Having been in the WordPress space for 15 years I’ve seen my fair share of WordPress problems. In this post I’ll run through a few common ones, a general approach to fixing them and some tips on avoiding them.
There are a number of common WordPress errors that users may encounter. Here are a few of the most common:
- Error establishing a database connection: This error occurs when WordPress can’t connect to the database. This can be caused by a number of things, including a misconfiguration of the database, a problem with the hosting server, or a problem with the WordPress installation. It’s unusual to happen out of the blue if the server isn’t down, but it can happen if the files have been compromised or the server is under stress.
- White screen of death: This error occurs when WordPress fails to load the front-end of the website. This can be caused by a number of things, including a conflict between plugins, a problem with the theme, or a problem with the WordPress core files. Again it would be rare for this to happen out of the blue, so as long as you have a good process for managing updates if it happens during an update you can roll it back (see How to Avoid WordPress Update Anxiety With an Updates Process)
- 500 Internal Server Error: This error occurs when WordPress encounters an internal error. This can be caused by a number of things, including a problem with the hosting server, a problem with the WordPress installation, or a problem with the WordPress core files.
How to Fix WordPress Errors Generally
If you encounter a WordPress error, there are a few things you can do to try to fix it. Before doing anything make sure you take a backup and follow the advice on this post for details on how to do that.
- Check your error logs: WordPress keeps a log of errors that occur on your website. You can check this log to see if there are any clues as to what’s causing the error. Your WordPress support person or developer can help you with this.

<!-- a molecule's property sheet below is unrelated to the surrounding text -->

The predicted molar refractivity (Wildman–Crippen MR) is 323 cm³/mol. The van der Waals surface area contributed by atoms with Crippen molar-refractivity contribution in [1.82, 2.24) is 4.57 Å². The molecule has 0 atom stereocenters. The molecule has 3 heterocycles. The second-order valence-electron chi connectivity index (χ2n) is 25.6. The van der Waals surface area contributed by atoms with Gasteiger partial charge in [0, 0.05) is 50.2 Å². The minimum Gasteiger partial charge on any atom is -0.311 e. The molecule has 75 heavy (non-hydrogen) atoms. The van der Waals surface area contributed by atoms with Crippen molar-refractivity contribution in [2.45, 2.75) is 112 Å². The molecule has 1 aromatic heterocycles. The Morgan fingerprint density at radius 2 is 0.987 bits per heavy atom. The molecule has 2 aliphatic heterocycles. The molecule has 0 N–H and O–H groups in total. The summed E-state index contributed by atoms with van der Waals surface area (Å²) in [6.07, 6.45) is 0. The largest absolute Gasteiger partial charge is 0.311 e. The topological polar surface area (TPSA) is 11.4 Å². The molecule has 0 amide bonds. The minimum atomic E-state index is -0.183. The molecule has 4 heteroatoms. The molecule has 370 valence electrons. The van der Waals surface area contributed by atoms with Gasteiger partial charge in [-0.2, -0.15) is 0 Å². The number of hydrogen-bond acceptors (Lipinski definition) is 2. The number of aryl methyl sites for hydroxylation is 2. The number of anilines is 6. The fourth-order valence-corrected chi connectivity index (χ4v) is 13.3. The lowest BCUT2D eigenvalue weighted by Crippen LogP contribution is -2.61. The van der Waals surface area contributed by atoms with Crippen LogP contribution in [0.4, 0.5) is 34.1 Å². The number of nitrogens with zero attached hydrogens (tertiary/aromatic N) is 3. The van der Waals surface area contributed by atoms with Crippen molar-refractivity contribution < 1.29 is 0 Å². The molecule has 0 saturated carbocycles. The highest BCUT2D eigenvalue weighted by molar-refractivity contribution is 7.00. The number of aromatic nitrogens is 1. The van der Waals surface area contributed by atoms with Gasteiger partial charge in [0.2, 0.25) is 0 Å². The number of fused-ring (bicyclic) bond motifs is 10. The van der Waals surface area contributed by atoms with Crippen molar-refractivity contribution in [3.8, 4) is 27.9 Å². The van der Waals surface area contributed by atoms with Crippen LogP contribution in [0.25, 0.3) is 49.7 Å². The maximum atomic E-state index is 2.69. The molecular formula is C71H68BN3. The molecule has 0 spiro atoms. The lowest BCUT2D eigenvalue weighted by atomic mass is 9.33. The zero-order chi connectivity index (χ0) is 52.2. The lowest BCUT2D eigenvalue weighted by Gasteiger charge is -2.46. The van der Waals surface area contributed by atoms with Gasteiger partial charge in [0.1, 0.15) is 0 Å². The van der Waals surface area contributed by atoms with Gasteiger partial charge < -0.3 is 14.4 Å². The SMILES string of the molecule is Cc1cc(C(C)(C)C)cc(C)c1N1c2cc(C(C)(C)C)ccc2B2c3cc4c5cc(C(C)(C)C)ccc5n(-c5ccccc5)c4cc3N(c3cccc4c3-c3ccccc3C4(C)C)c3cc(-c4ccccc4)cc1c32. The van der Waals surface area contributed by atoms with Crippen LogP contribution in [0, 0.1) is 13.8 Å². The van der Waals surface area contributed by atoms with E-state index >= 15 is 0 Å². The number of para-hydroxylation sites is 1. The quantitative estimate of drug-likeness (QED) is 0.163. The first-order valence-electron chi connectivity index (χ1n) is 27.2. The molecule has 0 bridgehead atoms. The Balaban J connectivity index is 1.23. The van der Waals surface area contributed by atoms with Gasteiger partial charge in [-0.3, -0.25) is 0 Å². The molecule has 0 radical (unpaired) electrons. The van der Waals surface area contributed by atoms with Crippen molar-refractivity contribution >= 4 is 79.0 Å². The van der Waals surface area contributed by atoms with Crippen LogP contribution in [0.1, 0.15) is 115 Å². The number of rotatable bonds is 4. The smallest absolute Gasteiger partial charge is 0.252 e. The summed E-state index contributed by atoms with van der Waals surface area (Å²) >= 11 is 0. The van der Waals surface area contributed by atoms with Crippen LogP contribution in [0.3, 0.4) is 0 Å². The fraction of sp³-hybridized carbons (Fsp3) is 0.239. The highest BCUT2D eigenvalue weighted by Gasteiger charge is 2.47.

- Disable plugins: If you’ve recently installed a new plugin, it’s possible that the plugin is causing the error. Try disabling the plugin to see if that fixes the problem. If you need to, you can manually disable plugins by finding the folder under wp-content/plugins and just add a full stop to the folder name – this will disable it temporarily.
- Switch to a default theme: If you’ve recently changed your theme, it’s possible that the theme is causing the error. Try switching to a default theme to see if that fixes the problem. I don’t like to have too many excess themes kept in a WordPress install but I generally leave the most recent core WordPress theme there (currently Twenty Twenty Three) just for scenarios like this.
- Contact your hosting provider: If you’ve tried all of the above and you’re still having problems, you should contact your hosting provider for help. They may be able to identify the problem and fix it for you. This type of stuff could potentially be out of scope for a hosting service but I often find that good hosts will help out where they can, especially if they quickly work out what’s wrong.
Preventing WordPress Errors
Of course the best thing you can do is to avoid getting the error in the first place. There are a few things you can do to prevent WordPress errors:
- Use a Trustworthy Managed WordPress host – see this article.
- Have a solid upgrades and backups process so you know the site is regularly kept up to date – see this article.
- Use less plugins where possible and only use plugins from reliable developers (i.e. the popular ones).
- Include a security plugin on your site so you are on top of security issues – see this article.
- Avoid excessive load on your server, that can often cause sites to go down – see this article.
WordPress errors can be frustrating, but they’re not always a cause for alarm. By following the tips in this article, you can help to prevent errors in the first place and fix them quickly if they do occur.